Well its not so simple as just follow the instructions. Suppose you ALREADY have a domain name and its HOSTING mail for you. The problem is that if you yank the DNS, you’ll lose your mail and whatever other service you might like (ftp, webdav, etc) not just your web pages.
I’m hosted on Hostgator, but mine is a bit more complicated as I don’t have it hosting my registered names. For that I use a separate provider just in case one day I dislike Hostgator and move somewhere else.
If you’re just getting started, you might (and more likely will) find a registrar that has a special for $0.99 for one year. This means you can test it out for a year and see if you like their service and hopefully continue on as a customer. When I’m testing out ideas for websites, I use these special deals and point it to Hostgator. To me it makes more sense to use this and then when I near my anniversary date change it to my regular registrar should I want to keep the name or let it expire.
As the article suggested I change my nameservers to point to Github servers. Luckily my nameservers were rejected, which made me think a bit longer…as a failsafe. It’s always good to slow down when you encounter an error. Take a break or a walk.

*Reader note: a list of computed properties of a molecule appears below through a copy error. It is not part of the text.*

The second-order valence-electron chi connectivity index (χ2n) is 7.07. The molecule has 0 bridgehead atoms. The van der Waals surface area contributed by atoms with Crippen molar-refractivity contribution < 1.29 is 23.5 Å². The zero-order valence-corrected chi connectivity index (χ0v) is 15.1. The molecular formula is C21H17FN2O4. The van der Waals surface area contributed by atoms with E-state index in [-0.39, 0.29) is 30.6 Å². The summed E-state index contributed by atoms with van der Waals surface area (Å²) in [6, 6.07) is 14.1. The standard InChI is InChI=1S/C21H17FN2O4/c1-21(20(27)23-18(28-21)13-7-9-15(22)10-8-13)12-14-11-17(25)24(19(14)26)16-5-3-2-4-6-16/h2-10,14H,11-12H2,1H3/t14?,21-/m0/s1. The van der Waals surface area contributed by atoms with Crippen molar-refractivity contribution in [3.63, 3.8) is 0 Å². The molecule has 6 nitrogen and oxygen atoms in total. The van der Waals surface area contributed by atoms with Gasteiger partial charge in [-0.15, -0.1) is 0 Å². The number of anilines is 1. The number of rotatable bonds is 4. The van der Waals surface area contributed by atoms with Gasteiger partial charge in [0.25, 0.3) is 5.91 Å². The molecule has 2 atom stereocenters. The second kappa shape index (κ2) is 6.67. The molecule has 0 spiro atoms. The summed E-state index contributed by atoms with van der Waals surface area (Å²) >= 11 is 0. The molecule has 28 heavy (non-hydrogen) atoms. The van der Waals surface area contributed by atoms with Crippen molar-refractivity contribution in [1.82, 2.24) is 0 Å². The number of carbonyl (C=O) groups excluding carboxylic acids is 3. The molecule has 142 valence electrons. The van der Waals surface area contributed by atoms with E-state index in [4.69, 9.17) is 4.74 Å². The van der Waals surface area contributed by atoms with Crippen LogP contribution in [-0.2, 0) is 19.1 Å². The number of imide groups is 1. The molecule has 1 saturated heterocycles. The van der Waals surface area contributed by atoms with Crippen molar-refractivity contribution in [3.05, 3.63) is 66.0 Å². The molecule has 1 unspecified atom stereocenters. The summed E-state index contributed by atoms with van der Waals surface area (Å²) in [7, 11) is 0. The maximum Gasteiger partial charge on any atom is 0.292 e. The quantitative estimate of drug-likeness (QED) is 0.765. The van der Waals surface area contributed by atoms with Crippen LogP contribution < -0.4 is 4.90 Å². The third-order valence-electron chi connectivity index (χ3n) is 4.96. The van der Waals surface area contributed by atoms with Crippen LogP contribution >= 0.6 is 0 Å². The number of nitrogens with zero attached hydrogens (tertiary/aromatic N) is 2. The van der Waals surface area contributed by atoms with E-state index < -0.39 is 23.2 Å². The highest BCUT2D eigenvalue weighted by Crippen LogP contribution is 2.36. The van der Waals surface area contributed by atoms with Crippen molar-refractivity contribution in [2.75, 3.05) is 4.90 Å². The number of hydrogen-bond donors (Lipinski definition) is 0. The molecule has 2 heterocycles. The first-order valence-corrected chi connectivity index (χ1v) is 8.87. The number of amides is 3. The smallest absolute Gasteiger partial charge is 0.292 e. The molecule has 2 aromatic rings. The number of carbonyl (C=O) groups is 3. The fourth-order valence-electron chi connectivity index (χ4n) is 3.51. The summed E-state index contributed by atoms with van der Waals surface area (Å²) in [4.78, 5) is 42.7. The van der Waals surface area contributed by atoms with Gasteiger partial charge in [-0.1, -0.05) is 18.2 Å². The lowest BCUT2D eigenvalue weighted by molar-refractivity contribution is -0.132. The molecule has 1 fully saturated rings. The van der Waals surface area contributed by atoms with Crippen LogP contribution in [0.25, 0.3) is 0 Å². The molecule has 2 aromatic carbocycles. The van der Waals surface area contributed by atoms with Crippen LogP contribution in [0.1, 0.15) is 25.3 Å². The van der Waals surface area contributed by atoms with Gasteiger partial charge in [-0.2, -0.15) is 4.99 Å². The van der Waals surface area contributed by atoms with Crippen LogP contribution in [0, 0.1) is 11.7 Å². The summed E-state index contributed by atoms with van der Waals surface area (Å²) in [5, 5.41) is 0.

I then went to Hostgator and looks at what I had there, and it looks like I’m supposed to remove the A record and then add the IPs from Github.
After that, everything “seemed” to work except the annoying “Not Secure”. Hmmm…
After googling a little bit, I found where you are supposed to be able to check the little box for “Enforce HTTPS” in the settings, but it was greyed out. Now mind you I had free SSL certs ALREADY installed so my site andynakamura.com had a certificate installed. Apparently, it didn’t like it when I changed the A record and wanted a new SSL. Ah, lesson learned. No problem, as I head over to zerossl.com and walk thru getting a new certificate installed on my webserver. By now, I’m a pro at this as the certs only give you 60 days.
Once I got my cert installed, I just had to wait a few hours and went to sleep. Like a little kid at Christmas, I woke up, went to the GitHub settings and selected the Enforce HTTPS and voila all was working!
Now I can start getting this crazy blog going! Onward!